John Wesley on Prayer Lesson 2

The Way of Prayer*

“Pray, then, in this way.”  Matthew 6:9, New American Standard Bible

He who best knew what we ought to pray for and how we ought to pray, what matter of desire, what matter of address would most please Himself and best become us, has here dictated to us a most perfect and universal form of prayer. It comprehends all our real wants, expresses all our lawful desires–a complete directory and full exercise of all our devotions. He here directs us to pray thus–for these things; sometimes, in these words. At least in this manner: short, close, full.

This prayer consists of three parts–the preface, the petitions, and the conclusion. The preface, “Our Father who art in heaven,” lays a general foundation for prayer. It comprises what we must first know of God before we can pray in confidence of being heard.It likewise points out to us the faith, humility, and love of God and man with which we are to approach God in prayer.

“Our Father”— who art good and gracious to all, our creator, our preserver, the Father of our Lord and of us in Him, Your children by adoption and grace. Not my Father only, but the Father of the universe, of angels and human beings.

“Who art in heaven”— filling heaven and earth and beholding all things in heaven and earth; knowing every creature and all their works, and every possible event from everlasting to everlasting. The Almighty Lord and ruler of all, superintending and disposing all things.

*From How to Pray: The Best of John Wesley on Prayer, published by Barbour Publishing, Inc. Used by permission.

Wesley, in this lesson, lays a foundation for perhaps the most famous prayer of the Bible: The Lord’s Prayer. It is so named because “It happened that while Jesus was praying in a certain place, after He had finished, one of His disciples said to Him, “Lord, teach us to pray just as John also taught his disciples” (Luke 11:1 NASB). There are actually two versions of this prayer recorded in the gospels: the shorter form in Luke and the longer form of Matthew 6:9-13, in the Sermon on the Mount, to which Wesley alludes:

 “Pray, then, in this way: ‘Our Father who is in heaven, Hallowed be Your name. ‘ Your kingdom come. Your will be done, On earth as it is in heaven. ‘ Give us this day our daily bread. ‘And forgive us our debts, as we also have forgiven our debtors. ‘And do not lead us into temptation, but deliver us from evil. [For Yours is the kingdom and the power and the glory forever. Amen.]’”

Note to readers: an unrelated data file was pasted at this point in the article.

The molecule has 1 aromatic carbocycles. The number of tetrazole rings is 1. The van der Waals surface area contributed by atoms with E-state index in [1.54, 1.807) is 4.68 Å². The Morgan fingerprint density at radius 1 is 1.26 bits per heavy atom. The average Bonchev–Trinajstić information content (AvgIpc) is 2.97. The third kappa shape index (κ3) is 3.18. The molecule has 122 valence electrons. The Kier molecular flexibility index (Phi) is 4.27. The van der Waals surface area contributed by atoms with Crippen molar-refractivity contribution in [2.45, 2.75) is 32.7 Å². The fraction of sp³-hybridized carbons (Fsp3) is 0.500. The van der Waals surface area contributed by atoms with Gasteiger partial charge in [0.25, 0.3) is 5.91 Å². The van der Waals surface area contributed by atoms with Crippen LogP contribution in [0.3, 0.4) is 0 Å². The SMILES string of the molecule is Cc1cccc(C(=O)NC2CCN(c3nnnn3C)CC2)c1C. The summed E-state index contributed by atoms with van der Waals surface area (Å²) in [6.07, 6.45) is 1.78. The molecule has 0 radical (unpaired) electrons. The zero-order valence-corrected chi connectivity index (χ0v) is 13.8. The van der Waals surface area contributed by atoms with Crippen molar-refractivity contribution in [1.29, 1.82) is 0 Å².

The Lord’s instructions, as Wesley points out, come from “He who best knew what we ought to pray for and how we ought to pray, what matter of desire, what matter of address would most please Himself and best become us, has here dictated to us a most perfect and universal form of prayer.” And although, “It comprehends all our real wants, expresses all our lawful desires–a complete directory and full exercise of all our devotions,” it need not be always recited in rote. In fact, there is license to personalize this form and that permission should be exercised. As Wesley continues, he proposes that Jesus “here directs us to pray thus–for these things; sometimes, in these words. At least in this manner: short, close, full.” The Matthean context explains well why Wesley would subscribe to a “less is more” praxis here. Matthew 6:7-8 precedes the prayer with “And when you are praying, do not use meaningless repetition as the Gentiles do, for they suppose that they will be heard for their many words. So do not be like them; for your Father knows what you need before you ask Him.”

Jesus next directs His disciples to begin by “Our Father.” Not the “for my needs only” limited god of selfish ambition, but, as Wesley states, the God “who art good and gracious to all, our creator, our preserver, the Father of our Lord and of us in Him, Your children by adoption and grace. Not my Father only, but the Father of the universe, of angels and human beings.

“Who art in heaven.” Our Father is a God that is apart and above us in His complete non-dependent nature and holiness, but also “knowing every creature and all their works, and every possible event from everlasting to everlasting.”

Would we want to serve a God that expressed human frailty and emotive vacillation as we so easily do? I think not. I am glad to serve a God who is, “The Almighty Lord and ruler of all, superintending and disposing all things.”

Published by doctorpaddy

An ordained minister, Christian communicator, and educator.

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